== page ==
You Just Haven’t Met Him Yet

Michael Bublé is a global household name, but his proudest moment was seeing his son recover from life-threatening illness.

When Michael Bublé steps in front of thousands of adoring fans in Canterbury this summer he may ponder whether a trip to nearby Whitstable is in order.

Because at the age of 14 the soon-to-be global singing sensation would spend his summer working as part of the crew on a working fishing boat – heading towards Alaska to catch salmon on a commercial scale.

It was something of a baptism of fire for the youngster. 

Joining his father, who worked on the boats, he would work long hours – often 20 hours a day and for weeks at a time.

“It was dangerous work,” the 46-year-old multimillion-selling singer reflects. “The most deadly physical work I’ll ever know in my lifetime. 

“We’d be gone for two, sometimes three months at a time, and the experience of living and working among guys over twice my age taught me a lot about responsibility and what it means to be a man.”

It certainly installed in the young Canadian a work ethic which would ultimately see him become a household name and worth around £60million.

And to overcome some heartbreaking family trauma in recent years after his young son was diagnosed with liver cancer.

Not that Michael ever harboured ambitions to follow his father into the fishing industry. He claims to have known he wanted to be a singer as a child – but his first big ambition was to become an ice hockey player.

There was just one problem.

“The truth is that I sucked,” he admits. “If I was any good at hockey, I probably wouldn’t be singing right now.”

And millions of fans are probably grateful he couldn’t cut it on skates.

After working the clubs as a singer after falling for the dulcet tones of the likes of Frank Sinatra, Ella Fitzgerald and Stevie Wonder, he set his sights on becoming a professional performer.

But it would not be until he was 25 that his big breakthrough came.

After coming to the attention of an aide to Canadian Prime Minister Brian Mulroney, Michael was invited to sing at the wedding of Mulroney’s daughter. 

And it was there he met the record company executive who would sign him up.

Having self-financed three albums in his native Canada, Michael’s first major label album, released in 2003, proved a hit around the world.

Later that year he would release an EP of Christmas songs – and his association with the holiday season was established.

After a string of hit discs and a dedicated festive album in 2011 he was everyone’s favourite old-school crooner.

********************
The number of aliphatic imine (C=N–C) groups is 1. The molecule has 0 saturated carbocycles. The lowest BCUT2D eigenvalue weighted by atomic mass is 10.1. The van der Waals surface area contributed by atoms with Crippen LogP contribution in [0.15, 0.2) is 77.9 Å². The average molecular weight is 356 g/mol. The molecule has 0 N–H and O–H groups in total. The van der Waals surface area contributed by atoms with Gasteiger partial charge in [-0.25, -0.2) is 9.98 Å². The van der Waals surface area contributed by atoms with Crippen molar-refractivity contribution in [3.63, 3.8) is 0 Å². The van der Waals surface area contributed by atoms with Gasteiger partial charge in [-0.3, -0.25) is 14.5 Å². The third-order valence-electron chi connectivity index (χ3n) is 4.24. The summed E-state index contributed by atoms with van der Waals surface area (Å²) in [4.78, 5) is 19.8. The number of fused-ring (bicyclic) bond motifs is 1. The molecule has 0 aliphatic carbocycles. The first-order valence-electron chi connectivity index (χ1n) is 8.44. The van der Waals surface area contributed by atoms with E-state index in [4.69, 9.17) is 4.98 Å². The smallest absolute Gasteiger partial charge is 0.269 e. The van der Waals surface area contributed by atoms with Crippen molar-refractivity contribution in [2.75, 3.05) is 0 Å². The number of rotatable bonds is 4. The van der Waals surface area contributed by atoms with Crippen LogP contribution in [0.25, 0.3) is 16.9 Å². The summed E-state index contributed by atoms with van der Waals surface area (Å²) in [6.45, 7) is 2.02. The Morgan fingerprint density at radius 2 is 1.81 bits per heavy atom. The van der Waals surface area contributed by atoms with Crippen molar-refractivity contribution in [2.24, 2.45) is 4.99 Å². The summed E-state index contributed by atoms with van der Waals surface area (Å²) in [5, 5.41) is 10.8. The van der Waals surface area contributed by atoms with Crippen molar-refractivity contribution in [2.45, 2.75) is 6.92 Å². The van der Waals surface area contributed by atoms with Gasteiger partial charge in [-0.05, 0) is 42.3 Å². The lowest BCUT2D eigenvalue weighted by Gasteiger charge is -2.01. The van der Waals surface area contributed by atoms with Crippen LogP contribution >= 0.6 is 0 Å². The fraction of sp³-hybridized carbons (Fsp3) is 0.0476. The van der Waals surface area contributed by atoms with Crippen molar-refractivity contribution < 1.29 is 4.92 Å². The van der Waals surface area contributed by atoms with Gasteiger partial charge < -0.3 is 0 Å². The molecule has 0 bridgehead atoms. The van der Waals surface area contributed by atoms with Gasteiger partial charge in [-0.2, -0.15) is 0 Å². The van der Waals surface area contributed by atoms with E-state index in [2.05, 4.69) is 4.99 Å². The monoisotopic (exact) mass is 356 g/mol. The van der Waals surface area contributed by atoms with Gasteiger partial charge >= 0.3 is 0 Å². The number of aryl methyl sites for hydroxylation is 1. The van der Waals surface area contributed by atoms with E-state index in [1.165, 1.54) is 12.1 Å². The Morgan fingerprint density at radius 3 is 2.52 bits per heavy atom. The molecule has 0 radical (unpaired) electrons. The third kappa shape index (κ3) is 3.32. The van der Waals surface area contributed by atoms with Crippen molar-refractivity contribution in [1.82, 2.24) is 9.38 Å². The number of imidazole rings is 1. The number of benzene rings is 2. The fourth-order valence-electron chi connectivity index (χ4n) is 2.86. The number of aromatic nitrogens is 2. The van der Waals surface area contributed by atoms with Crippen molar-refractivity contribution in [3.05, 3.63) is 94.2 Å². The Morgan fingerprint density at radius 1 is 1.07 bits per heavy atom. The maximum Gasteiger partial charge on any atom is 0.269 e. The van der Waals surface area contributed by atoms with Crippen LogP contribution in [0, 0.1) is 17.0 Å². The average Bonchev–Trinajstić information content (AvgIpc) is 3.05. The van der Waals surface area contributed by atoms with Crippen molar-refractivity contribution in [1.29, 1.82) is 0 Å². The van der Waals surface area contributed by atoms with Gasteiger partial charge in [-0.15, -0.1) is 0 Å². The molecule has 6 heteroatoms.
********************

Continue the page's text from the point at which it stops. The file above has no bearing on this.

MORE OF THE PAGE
Michael’s association with the season of goodwill is one, he admits, which can sometimes be grating.

“Christmas music reminds me of rich food,” he says, “when you haven’t had it in a while and are so excited for it and you eat as much as you can. 

“But by December 26 you don’t ever want to hear it again! But there are worse things than a season where people are kind.”

However, after years of success Michael faced his biggest challenge in 2016.

In 2011, he had wed long-time sweetheart Luisana Lopilato, a singer and actress from Argentina, and they had their first child, Noah, two years later.

But when Noah turned three the family were delivered devastating news. The young boy was diagnosed with hepatoblastoma, a form of liver cancer in children, and everything ground to a halt. 

Michael cancelled tours and put other commitments on hold. It would provide him with his first break from back-to-back touring for almost 10 years.

Yet, thankfully, after undergoing intensive chemotherapy and radiotherapy treatment, Noah went into remission.

“Clinically speaking,” Michael explains, “Noah had a tumour which was within the liver. The most important thing was to get it out. Because if you do, it goes from being this scary thing to the odds improving dramatically. 

“No one likes talking about percentages, but, honestly, now we are in a position where we can live our life and not live in fear every day. We know we’re OK now. 

“But what we went through was just brutal.”

And it’s had a profound impact on the singer.

“I don‘t wish that kind of pain upon any human being,” he says, “but I do feel that when you’ve truly suffered, when you’ve truly felt fear and loss, it allows you to live a deeper life.”

Michael and Luisana are now the proud parents of three children.

And, having experienced drama with Noah, Michael is determined that his family will always come first.

“I will never allow my job to interfere with being a father and a husband – that has to be first. Everything else is a bonus. 

“I think I have a lot of integrity in whatever I do work-wise, but that integrity is there because my family keeps me grounded.

“Like anyone who wants to make it in this business, you have to prove yourself and fight for every single inch.

“It was all I thought about and that’s the reason I am where I am today. But now I always make sure that my priority is being with my family.”

And he certainly got to spend an extended time with them during the lockdowns of 2020 and 2021.

He explains: “We brought my mother-in-law, father-in-law and brother-in-law in from Argentina and we all lived together.

“It felt like we were at war with Covid. So I just thought ‘we have to respect our enemy at this point, we have to hunker down and we have to try to help each other get through this’.

“I was really happy and fulfilled with my family, and that helped me to be able to write and to create. 

“As an artist it was great. As a person, just like everyone else, I was scared.”

The pandemic may have been a double-edged sword, but now the restrictions are relaxing Michael is looking forward to once again getting out on the road – including.appearing on stage at Canterbury’s Spitfire Ground on Sunday 24 July.

It’s sure to leave him Feeling Good!

Pic: © Warwick Saint